Saturday, December 23, 2017

Putin’s Man in Makhachkala Now Going After Sufi Establishment

Paul Goble

            Staunton, December 22 – Having arrived in Daghestan as an ethnic outsider and declared that he would not follow the ethnic quota system that has been the basis of stability there (, republic head Vladimir Vasilyev has now decided to take on the Sufi establishment.

            According to Artur Priymak of Nezavisimaya gazeta, Vasilyev has concluded that the Sufi hierarchy in Daghestan is insufficiently committed to the fight against jihadism and thus not a reliable defender of what Moscow has always referred to as “traditional” Sunni Islam (

            Given the strength of Sufism in Daghestan’s numerous ethnic groups and its control of the chief Muslim Spiritual Directorate (MSD) there, that sets the stage for a serious conflict, one that could tear that republic apart even more than the ethnically blind approach Vasiliyev has adopted and increase rather than decrease the still powerful and violent Islamist movement there. 

             After being appointed republic head by Vladimir Putin, Vasiliyev did what any Daghestani leader might have been expected to do: he named one of the streets in Makhachkala after a Sufi sheikh who was killed by terrorists in 2011. That sent a message that he would defer to the Sufis who have long dominated Daghestan.

            But then, Ravil Gaynutdin, the head of the Union of Muftis of Russia (SMR), apparently convinced him that the Sufis were not a reliable ideological ally in the war against jihadism and that he, Gaynutdin, would set up special courses to help bring the mullahs and imams of the republic up to snuff because “one can’t fight an ideology only with guns.”

            “In other words,” Priumak continues, “the SMR leader criticized the level of theological education of the Sufi imams of Daghestan and also how these imams in their homilies are fighting against jihadist ideology.” By all accounts, Vasiliyev agrees with this assessment and is now ready to go after the Sufi establishment.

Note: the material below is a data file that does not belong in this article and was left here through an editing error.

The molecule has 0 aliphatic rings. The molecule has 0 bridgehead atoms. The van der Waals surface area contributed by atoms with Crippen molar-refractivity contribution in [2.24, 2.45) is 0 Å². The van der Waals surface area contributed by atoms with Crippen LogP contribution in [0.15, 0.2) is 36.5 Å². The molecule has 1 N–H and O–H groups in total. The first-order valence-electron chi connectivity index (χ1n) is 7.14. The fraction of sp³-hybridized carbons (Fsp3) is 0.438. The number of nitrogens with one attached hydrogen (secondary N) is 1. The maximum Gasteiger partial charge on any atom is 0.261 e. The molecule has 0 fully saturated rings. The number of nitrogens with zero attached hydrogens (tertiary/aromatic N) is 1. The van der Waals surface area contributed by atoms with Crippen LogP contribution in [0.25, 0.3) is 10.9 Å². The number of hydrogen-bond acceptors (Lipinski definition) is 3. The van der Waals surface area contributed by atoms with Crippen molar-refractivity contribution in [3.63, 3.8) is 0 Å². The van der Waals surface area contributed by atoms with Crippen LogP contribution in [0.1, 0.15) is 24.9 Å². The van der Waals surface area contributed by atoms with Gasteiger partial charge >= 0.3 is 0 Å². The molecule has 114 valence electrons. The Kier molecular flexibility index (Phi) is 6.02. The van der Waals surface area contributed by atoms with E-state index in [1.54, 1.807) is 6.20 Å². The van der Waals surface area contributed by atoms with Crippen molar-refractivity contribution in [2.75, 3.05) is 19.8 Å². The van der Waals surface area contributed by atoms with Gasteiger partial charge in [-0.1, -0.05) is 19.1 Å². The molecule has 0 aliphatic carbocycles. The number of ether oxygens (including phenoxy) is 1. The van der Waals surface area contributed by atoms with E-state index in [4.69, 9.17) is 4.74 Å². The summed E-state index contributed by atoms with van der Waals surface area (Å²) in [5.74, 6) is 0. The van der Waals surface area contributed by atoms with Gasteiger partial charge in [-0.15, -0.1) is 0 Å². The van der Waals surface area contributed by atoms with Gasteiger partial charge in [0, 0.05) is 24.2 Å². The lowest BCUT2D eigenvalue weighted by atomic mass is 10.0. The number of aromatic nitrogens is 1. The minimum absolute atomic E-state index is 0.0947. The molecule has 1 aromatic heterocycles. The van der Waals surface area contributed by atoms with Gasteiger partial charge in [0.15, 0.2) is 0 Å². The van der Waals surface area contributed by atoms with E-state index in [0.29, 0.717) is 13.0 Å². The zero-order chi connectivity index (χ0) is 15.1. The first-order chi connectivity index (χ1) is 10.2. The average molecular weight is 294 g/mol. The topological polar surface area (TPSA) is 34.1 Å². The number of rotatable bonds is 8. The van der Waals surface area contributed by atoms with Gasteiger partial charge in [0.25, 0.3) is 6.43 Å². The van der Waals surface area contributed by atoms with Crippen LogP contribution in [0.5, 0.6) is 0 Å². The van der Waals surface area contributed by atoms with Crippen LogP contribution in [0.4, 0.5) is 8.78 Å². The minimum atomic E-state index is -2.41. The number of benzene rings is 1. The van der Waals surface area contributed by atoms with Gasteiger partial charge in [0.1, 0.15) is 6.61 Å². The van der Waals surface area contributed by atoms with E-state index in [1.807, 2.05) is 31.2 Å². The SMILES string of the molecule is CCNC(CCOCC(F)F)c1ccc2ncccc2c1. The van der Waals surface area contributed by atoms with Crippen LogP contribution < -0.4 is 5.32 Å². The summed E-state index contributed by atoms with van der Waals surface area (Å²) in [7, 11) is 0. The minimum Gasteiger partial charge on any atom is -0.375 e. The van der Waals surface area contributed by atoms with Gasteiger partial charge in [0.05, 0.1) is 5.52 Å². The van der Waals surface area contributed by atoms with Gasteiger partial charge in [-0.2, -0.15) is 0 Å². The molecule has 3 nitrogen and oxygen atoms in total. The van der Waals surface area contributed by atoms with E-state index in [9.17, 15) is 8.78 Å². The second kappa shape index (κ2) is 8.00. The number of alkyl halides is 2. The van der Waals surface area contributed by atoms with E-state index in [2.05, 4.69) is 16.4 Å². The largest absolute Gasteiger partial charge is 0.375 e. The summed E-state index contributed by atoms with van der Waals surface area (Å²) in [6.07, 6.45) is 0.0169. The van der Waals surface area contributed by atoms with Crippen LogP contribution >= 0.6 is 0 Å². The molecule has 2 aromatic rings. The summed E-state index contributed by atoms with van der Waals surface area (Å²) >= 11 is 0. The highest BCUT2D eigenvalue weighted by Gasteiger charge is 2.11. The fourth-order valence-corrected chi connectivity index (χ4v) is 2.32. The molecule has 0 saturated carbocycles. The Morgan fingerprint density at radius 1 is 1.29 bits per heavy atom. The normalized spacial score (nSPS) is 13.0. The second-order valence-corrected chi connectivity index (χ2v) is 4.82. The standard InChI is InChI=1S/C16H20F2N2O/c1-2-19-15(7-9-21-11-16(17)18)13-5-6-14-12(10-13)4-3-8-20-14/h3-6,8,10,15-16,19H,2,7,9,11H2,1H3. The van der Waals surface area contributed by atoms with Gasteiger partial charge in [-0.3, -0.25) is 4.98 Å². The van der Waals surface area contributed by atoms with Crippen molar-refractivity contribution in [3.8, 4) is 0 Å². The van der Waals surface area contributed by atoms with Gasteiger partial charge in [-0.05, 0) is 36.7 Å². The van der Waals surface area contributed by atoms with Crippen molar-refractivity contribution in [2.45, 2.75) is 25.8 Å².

The main problem from Vasiliyev’s point of view, the journalist suggests, is that Sufism in its Daghestani variant has traditionally maintained respectful relations with Salafism. Daghestani Sufis challenge the Salafis but do not treat them as the enemies of “traditional” Islam as Moscow prefers to do.

            “There is no basis to link the exodus of ordinary Daghestanis into the Salafis and the relatively peaceful Salafis into the ‘forest’ bandits” with the relatively neutral attitude of the Sufi establishment to them, but “in a region where jihadist terror is the norm, people do idealize Salafi theory and practice” and some leaders, religious and secular, view them as a problem.

            According to Priymak, some believe that Vasiliyev has accepted Gaynutdin’s view because he views “Daghestani Sufism as well as the Caucasus mentality through the prism of professional distrust,” a distrust he developed in 1999-2001 when working in the Russian Security Council overseeing Chechnya.

            But Sufism both as an ideology and as an organized structure is extremely strong in Daghestan; and as a result, if Vasiliyev moves against it head on, he may generate even more resistance to himself and to Moscow than his “ethnicity blind” policies have up to now. Those in almost all cases have run into a brick wall of resistance.

             Indeed, it may even be that the resistance he has encountered in that sector is the reason Vasilyev has decided to attack in another direction.

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